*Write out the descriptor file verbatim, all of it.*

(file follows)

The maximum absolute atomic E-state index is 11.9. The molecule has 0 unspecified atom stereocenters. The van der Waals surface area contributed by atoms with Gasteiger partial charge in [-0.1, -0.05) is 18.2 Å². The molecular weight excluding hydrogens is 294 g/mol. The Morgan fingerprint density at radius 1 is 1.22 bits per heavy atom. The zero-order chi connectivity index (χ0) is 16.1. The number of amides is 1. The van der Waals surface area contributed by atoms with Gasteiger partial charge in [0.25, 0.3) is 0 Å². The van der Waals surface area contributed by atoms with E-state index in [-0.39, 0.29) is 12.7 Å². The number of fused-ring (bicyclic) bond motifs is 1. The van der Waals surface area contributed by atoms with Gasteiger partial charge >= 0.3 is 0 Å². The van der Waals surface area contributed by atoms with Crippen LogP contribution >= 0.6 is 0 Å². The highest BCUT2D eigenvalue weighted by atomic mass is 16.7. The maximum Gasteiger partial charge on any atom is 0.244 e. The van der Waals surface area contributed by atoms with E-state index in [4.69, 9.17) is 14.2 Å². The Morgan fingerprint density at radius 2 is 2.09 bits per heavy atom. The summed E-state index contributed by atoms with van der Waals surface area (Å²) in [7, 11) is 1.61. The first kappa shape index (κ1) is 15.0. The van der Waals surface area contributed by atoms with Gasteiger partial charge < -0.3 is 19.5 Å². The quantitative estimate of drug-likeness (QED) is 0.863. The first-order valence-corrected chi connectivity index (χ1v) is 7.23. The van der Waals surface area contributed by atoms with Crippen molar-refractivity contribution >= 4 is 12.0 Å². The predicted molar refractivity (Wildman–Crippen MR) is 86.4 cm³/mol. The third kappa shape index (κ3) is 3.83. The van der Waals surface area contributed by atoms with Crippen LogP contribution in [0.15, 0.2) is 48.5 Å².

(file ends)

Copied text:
The maximum absolute atomic E-state index is 11.9. The molecule has 0 unspecified atom stereocenters. The van der Waals surface area contributed by atoms with Gasteiger partial charge in [-0.1, -0.05) is 18.2 Å². The molecular weight excluding hydrogens is 294 g/mol. The Morgan fingerprint density at radius 1 is 1.22 bits per heavy atom. The zero-order chi connectivity index (χ0) is 16.1. The number of amides is 1. The van der Waals surface area contributed by atoms with Gasteiger partial charge in [0.25, 0.3) is 0 Å². The van der Waals surface area contributed by atoms with E-state index in [-0.39, 0.29) is 12.7 Å². The number of fused-ring (bicyclic) bond motifs is 1. The van der Waals surface area contributed by atoms with Gasteiger partial charge >= 0.3 is 0 Å². The van der Waals surface area contributed by atoms with Crippen LogP contribution >= 0.6 is 0 Å². The highest BCUT2D eigenvalue weighted by atomic mass is 16.7. The maximum Gasteiger partial charge on any atom is 0.244 e. The van der Waals surface area contributed by atoms with E-state index in [4.69, 9.17) is 14.2 Å². The Morgan fingerprint density at radius 2 is 2.09 bits per heavy atom. The summed E-state index contributed by atoms with van der Waals surface area (Å²) in [7, 11) is 1.61. The first kappa shape index (κ1) is 15.0. The van der Waals surface area contributed by atoms with Gasteiger partial charge < -0.3 is 19.5 Å². The quantitative estimate of drug-likeness (QED) is 0.863. The first-order valence-corrected chi connectivity index (χ1v) is 7.23. The van der Waals surface area contributed by atoms with Crippen molar-refractivity contribution >= 4 is 12.0 Å². The predicted molar refractivity (Wildman–Crippen MR) is 86.4 cm³/mol. The third kappa shape index (κ3) is 3.83. The van der Waals surface area contributed by atoms with Crippen LogP contribution in [0.15, 0.2) is 48.5 Å².